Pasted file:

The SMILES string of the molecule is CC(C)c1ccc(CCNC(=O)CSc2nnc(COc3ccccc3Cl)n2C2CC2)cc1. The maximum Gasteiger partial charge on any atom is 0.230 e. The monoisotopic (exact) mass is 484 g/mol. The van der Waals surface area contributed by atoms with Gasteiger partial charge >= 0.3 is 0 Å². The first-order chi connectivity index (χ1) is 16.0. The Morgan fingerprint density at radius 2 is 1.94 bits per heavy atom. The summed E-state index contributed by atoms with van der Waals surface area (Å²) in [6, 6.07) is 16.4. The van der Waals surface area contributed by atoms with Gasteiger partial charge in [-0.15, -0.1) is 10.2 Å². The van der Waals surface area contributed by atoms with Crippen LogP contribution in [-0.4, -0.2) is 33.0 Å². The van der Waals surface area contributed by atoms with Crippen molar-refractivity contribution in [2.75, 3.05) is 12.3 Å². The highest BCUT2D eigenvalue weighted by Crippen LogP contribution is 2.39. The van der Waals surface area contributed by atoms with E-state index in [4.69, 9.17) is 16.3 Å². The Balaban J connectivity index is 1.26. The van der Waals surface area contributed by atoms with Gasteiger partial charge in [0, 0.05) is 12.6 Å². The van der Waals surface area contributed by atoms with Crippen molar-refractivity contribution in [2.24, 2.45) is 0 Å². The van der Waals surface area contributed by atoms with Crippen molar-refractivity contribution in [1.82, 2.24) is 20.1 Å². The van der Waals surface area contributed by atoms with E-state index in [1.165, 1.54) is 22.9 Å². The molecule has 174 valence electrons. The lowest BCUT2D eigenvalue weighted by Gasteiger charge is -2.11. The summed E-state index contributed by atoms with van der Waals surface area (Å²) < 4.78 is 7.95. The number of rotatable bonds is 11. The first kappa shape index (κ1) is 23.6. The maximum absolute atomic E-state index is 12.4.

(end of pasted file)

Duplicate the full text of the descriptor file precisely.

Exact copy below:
The SMILES string of the molecule is CC(C)c1ccc(CCNC(=O)CSc2nnc(COc3ccccc3Cl)n2C2CC2)cc1. The maximum Gasteiger partial charge on any atom is 0.230 e. The monoisotopic (exact) mass is 484 g/mol. The van der Waals surface area contributed by atoms with Gasteiger partial charge >= 0.3 is 0 Å². The first-order chi connectivity index (χ1) is 16.0. The Morgan fingerprint density at radius 2 is 1.94 bits per heavy atom. The summed E-state index contributed by atoms with van der Waals surface area (Å²) in [6, 6.07) is 16.4. The van der Waals surface area contributed by atoms with Gasteiger partial charge in [-0.15, -0.1) is 10.2 Å². The van der Waals surface area contributed by atoms with Crippen LogP contribution in [-0.4, -0.2) is 33.0 Å². The van der Waals surface area contributed by atoms with Crippen molar-refractivity contribution in [2.75, 3.05) is 12.3 Å². The highest BCUT2D eigenvalue weighted by Crippen LogP contribution is 2.39. The van der Waals surface area contributed by atoms with E-state index in [4.69, 9.17) is 16.3 Å². The Balaban J connectivity index is 1.26. The van der Waals surface area contributed by atoms with Gasteiger partial charge in [0, 0.05) is 12.6 Å². The van der Waals surface area contributed by atoms with Crippen molar-refractivity contribution in [2.24, 2.45) is 0 Å². The van der Waals surface area contributed by atoms with Crippen molar-refractivity contribution in [1.82, 2.24) is 20.1 Å². The van der Waals surface area contributed by atoms with E-state index in [1.165, 1.54) is 22.9 Å². The molecule has 174 valence electrons. The lowest BCUT2D eigenvalue weighted by Gasteiger charge is -2.11. The summed E-state index contributed by atoms with van der Waals surface area (Å²) < 4.78 is 7.95. The number of rotatable bonds is 11. The first kappa shape index (κ1) is 23.6. The maximum absolute atomic E-state index is 12.4.